The Alaska Department of Transportation uses the DaisyBell device to precisely trigger controlled avalanches above Thane Road, reducing the chances of a catastrophic natural avalanche, Feb. 11, 2020. (Michael S. Lockett | Juneau Empire)

The Alaska Department of Transportation uses the DaisyBell device to precisely trigger controlled avalanches above Thane Road, reducing the chances of a catastrophic natural avalanche, Feb. 11, 2020. (Michael S. Lockett | Juneau Empire)

An ounce of prevention: Alaska DOT triggers avalanches above Thane Road

A small noise with a big effect: using tech to trigger avalanches

An ounce of prevention is worth a pound of cure, an old saying goes. The same must certainly be true of avalanches.

“We had a significant amount of snow in the past 24 hours,” said Pat Dryer, an avalanche forecaster for the Alaska Department of Transportation & Public Facilities. “It’s all snow above 1,100 feet and above. This is not out of the ordinary for our snowpack in any way. We try to do this as much as we can when the weather warrants.”

DOT has been doing avalanche reduction for Juneau since the ‘70s, Dryer said. Juneau is one of the vanishingly few urban avalanche threat areas in the country.

Since 2018, DOT has been using a device called the DaisyBell, carried beneath a helicopter, called slingloading, as a more precise and inexpensive alternative than the previous option, a 105mm howitzer fired from Sandy Beach.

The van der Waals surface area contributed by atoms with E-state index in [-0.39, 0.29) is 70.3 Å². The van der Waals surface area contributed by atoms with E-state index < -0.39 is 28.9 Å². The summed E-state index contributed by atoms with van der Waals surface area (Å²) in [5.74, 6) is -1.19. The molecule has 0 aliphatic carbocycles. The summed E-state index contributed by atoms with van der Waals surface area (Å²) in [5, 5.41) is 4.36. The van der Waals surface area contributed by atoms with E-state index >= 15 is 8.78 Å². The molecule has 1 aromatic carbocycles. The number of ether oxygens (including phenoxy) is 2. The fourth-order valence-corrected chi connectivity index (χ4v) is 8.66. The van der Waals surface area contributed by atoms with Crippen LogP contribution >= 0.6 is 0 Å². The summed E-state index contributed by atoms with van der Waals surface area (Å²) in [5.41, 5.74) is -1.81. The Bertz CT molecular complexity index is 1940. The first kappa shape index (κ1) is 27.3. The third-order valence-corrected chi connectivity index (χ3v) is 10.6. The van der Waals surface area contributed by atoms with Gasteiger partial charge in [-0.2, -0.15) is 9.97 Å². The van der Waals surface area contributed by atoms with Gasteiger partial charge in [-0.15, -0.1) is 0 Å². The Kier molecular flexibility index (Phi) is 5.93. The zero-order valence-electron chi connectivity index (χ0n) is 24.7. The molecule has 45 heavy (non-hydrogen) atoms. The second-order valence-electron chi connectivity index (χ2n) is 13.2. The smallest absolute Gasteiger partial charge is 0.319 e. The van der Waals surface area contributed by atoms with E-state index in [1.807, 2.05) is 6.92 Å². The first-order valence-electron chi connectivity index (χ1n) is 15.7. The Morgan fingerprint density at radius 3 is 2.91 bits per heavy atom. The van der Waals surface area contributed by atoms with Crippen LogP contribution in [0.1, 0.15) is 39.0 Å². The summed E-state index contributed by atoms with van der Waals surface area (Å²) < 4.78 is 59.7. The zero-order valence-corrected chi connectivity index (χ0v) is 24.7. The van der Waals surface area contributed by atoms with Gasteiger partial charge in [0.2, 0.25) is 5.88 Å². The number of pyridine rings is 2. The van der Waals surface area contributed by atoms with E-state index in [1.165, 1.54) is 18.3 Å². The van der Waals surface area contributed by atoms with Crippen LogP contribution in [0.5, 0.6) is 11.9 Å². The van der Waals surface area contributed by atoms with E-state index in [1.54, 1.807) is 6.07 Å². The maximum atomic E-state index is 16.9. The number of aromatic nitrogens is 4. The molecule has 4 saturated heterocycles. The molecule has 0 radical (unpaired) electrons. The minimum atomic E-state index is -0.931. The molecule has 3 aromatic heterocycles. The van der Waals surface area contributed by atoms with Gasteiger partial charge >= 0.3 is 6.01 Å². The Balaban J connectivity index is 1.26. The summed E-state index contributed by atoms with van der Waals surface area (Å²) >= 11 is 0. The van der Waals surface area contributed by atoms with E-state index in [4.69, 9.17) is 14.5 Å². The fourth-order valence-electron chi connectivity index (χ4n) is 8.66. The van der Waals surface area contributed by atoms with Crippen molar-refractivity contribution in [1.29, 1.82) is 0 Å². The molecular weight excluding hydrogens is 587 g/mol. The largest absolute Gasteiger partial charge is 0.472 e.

“It mixes hydrogen and oxygen to make an explosion,” Dryer said, speaking about the DaisyBell. “We’re more mobile with it. We can place the shot anywhere in the slide path.”

The Alaska Department of Transportation uses the DaisyBell device to precisely trigger controlled avalanches above Thane Road, reducing the chances of a catastrophic natural avalanche, Feb. 11, 2020. (Michael S. Lockett | Juneau Empire)

The Alaska Department of Transportation uses the DaisyBell device to precisely trigger controlled avalanches above Thane Road, reducing the chances of a catastrophic natural avalanche, Feb. 11, 2020. (Michael S. Lockett | Juneau Empire)

The flight Tuesday was flown due to optimal weather conditions, with clear, sunny skies being good for flight operations. Dryer says that they keep an eye on the conditions of the snowpack and with the new dependence on flight operations to reduce the avalanche hazard, the weather.

“A lot of that with the DaisyBell is based on flyable weather,” Dryer said. “We’re just a little more dependent on the weather. We try to give Thane residents at least 24-48 hours notice.”

While firing the 105 was less weather-dependent, Dryer said, each shot from the DaisyBell costs less than $5, and they can employ it with considerably more precision.

“The helicopter is a lot less expensive than using the howitzer,” Dryer said.

Coastal Helicopters contracts with DOT to fly the DaisyBell, which doesn’t require any particular training beyond flying with slingloads, as opposed to artillery, which requires a certain level of specialized training and ordinance.

According to Dryer, there are only five DaisyBells in the United States, three of which are in Alaska and two of which are right here in Juneau. One is with DOT and the other is with Alaska Electric Light and Power.

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